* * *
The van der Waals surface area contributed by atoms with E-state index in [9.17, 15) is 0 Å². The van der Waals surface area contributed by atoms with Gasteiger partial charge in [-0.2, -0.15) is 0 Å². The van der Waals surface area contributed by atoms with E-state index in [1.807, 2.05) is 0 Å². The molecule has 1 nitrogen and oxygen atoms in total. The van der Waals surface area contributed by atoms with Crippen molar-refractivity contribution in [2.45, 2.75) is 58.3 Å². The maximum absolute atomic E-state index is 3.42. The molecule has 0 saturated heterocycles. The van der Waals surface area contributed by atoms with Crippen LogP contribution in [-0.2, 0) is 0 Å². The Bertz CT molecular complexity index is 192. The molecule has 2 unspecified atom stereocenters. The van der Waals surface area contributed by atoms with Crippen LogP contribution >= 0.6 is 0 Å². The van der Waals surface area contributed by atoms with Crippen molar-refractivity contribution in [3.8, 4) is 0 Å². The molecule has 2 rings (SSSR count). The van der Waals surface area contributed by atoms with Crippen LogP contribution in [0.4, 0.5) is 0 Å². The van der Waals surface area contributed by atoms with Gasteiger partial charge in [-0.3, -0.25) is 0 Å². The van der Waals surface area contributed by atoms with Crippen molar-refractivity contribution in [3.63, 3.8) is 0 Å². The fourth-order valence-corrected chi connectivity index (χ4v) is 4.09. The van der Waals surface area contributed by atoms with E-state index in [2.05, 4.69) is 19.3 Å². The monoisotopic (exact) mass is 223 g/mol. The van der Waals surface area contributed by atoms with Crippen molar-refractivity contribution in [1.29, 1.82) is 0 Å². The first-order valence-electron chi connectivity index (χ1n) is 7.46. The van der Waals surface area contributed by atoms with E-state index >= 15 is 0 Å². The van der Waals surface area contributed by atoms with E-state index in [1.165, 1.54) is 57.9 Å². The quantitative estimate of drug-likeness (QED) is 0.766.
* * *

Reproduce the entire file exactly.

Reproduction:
The van der Waals surface area contributed by atoms with E-state index in [9.17, 15) is 0 Å². The van der Waals surface area contributed by atoms with Gasteiger partial charge in [-0.2, -0.15) is 0 Å². The van der Waals surface area contributed by atoms with E-state index in [1.807, 2.05) is 0 Å². The molecule has 1 nitrogen and oxygen atoms in total. The van der Waals surface area contributed by atoms with Crippen molar-refractivity contribution in [2.45, 2.75) is 58.3 Å². The maximum absolute atomic E-state index is 3.42. The molecule has 0 saturated heterocycles. The van der Waals surface area contributed by atoms with Crippen LogP contribution in [-0.2, 0) is 0 Å². The Bertz CT molecular complexity index is 192. The molecule has 2 unspecified atom stereocenters. The van der Waals surface area contributed by atoms with Crippen LogP contribution >= 0.6 is 0 Å². The van der Waals surface area contributed by atoms with Crippen molar-refractivity contribution in [3.8, 4) is 0 Å². The molecule has 2 rings (SSSR count). The van der Waals surface area contributed by atoms with Crippen LogP contribution in [0.4, 0.5) is 0 Å². The van der Waals surface area contributed by atoms with Gasteiger partial charge in [-0.3, -0.25) is 0 Å². The van der Waals surface area contributed by atoms with Crippen molar-refractivity contribution in [3.63, 3.8) is 0 Å². The fourth-order valence-corrected chi connectivity index (χ4v) is 4.09. The van der Waals surface area contributed by atoms with E-state index in [2.05, 4.69) is 19.3 Å². The monoisotopic (exact) mass is 223 g/mol. The van der Waals surface area contributed by atoms with Crippen molar-refractivity contribution in [1.29, 1.82) is 0 Å². The first-order valence-electron chi connectivity index (χ1n) is 7.46. The van der Waals surface area contributed by atoms with E-state index >= 15 is 0 Å². The van der Waals surface area contributed by atoms with E-state index in [1.165, 1.54) is 57.9 Å². The quantitative estimate of drug-likeness (QED) is 0.766.